Postfix generally accepts all sender addresses. It might be needed in some rare cases to reject one sender addresses for some reason.
With postfix, there is the possibility to use the “check_sender_access” to set individual actions per sender address. For the list of recipients and their action, a mapping needs to be created in the form of a hash database file. First you need to create a text file. The name here is chosen based on the name of the setting but can also be named differently.
$ vim /etc/postfix/sender_access
Inside the file, the senders and actions are configured. The mapping table will match the “address pattern” to an “action”. The address pattern can be a full email address like firstname.lastname@example.org, a domain like “example.com” or even just the user part like “user@”. The second column in the file is the action.
# ADDRESS PATTERNS # ACTION email@example.com 550 Blacklisted domain.com REJECT user@ REJECT
The action can simply be REJECT or an SMTP error code followed by the text delivered back with the error code. More details about the possible actions can be found in the postfix man page access(5) under the section “REJECT ACTIONS”.
$ postmap /etc/postfix/sender_access
To create the database file from the text file, the postmap command is used. The command above creates a database file with the same name and a .db extension from the text file with the given name .
$ ls -1 /etc/postfix/sender_access* /etc/postfix/sender_access /etc/postfix/sender_access.db
With the access table in place, the sender check needs to be enabled in the smtpd part of postfix. This is done in the /etc/postfix/main.cf configuration file.
smtpd_recipient_restrictions = check_sender_access hash:/etc/postfix/sender_access,...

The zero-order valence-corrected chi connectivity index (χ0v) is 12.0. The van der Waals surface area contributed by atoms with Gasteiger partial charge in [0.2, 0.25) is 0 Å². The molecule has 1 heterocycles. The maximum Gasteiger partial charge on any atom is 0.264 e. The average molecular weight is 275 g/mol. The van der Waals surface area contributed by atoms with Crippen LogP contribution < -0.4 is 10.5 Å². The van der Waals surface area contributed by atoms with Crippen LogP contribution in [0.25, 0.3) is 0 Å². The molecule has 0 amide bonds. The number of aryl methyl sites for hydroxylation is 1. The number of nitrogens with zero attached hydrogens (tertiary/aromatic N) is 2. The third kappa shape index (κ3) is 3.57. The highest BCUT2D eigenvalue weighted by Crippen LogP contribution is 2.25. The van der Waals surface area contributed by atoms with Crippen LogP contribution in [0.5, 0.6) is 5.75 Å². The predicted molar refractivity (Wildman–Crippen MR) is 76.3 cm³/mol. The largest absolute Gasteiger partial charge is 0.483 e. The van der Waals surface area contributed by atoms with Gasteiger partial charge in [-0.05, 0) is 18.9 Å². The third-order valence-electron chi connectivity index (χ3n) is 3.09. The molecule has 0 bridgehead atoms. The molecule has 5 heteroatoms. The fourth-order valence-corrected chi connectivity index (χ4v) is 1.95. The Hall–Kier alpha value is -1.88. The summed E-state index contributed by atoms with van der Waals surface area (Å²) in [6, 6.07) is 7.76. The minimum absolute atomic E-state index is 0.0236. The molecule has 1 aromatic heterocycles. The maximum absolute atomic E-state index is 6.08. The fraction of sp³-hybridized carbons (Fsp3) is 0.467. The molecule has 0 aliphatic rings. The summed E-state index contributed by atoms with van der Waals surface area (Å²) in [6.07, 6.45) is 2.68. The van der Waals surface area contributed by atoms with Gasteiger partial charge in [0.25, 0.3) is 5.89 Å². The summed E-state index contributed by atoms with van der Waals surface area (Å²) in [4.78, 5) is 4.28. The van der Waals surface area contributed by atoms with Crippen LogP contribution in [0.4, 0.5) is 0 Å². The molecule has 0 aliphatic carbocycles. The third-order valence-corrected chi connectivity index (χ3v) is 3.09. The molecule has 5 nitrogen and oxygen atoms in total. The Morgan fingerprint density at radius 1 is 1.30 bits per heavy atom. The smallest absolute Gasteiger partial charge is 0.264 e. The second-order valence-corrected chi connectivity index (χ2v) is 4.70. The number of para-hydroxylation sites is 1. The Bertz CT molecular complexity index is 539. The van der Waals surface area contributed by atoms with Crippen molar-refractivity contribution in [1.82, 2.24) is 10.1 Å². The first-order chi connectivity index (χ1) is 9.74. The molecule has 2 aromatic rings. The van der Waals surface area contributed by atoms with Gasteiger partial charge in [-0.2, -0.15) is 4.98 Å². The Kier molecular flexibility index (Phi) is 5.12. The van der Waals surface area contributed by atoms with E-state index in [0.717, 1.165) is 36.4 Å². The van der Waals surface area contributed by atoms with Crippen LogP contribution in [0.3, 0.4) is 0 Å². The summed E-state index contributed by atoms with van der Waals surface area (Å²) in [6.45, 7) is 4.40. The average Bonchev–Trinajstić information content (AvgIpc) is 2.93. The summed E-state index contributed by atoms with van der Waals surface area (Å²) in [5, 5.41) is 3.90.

The configuration item “smtpd_recipient_restrictions” defines the incoming restrictions for smtpd, which is the daemon listening for incoming connections. The “check_sender_access” option should be defined followed by the filename chosen for the database (without the .db extension). The above configuration example show only the config required for blocking of sender addresses. In the real “smtpd_recipient_restrictions” configuration line there are very likely a lot of other options as well.
$ service postfix reload
With the reload option, postfix will not completely restart but re-read the configuration and the related tables. This needs to be done every time the sender_access file is changed and the database file is generated, to activate the changes.
How do the result look?
Depending on the setup of the sending server the result might look slightly different. What most have in common is that they show a failure notice containing the returned error code and error message.
The return email for the action “550 Blacklisted” might look similar to this or might contain lines like this to indicate the error.
Sorry, we were unable to deliver your message to the following address. <firstname.lastname@example.org>: Remote host said: 550 5.7.1 <email@example.com>: Sender address rejected: Blacklisted [RCPT_TO]
The corresponding log line from the receiving/rejecting mailserver looks like the following and shows the exact same error message as the failure notice.
$ grep "Sender address rejected" /var/log/maillog ... postfix/smtpd: NOQUEUE: reject: RCPT from mailsrv.example.com[188.8.131.52]: 550 5.7.1 <firstname.lastname@example.org>: Sender address rejected: Blacklisted; from=<email@example.com> to=<firstname.lastname@example.org> proto=ESMTP helo=<mailsrv.example.com>
With the simple “REJECT” action in the table, the following error will be reported. It equals to the action “554 Access denied”.
554 5.7.1 <email@example.com>: Sender address rejected: Access denied
Read more of my posts on my blog at https://blog.tinned-software.net/.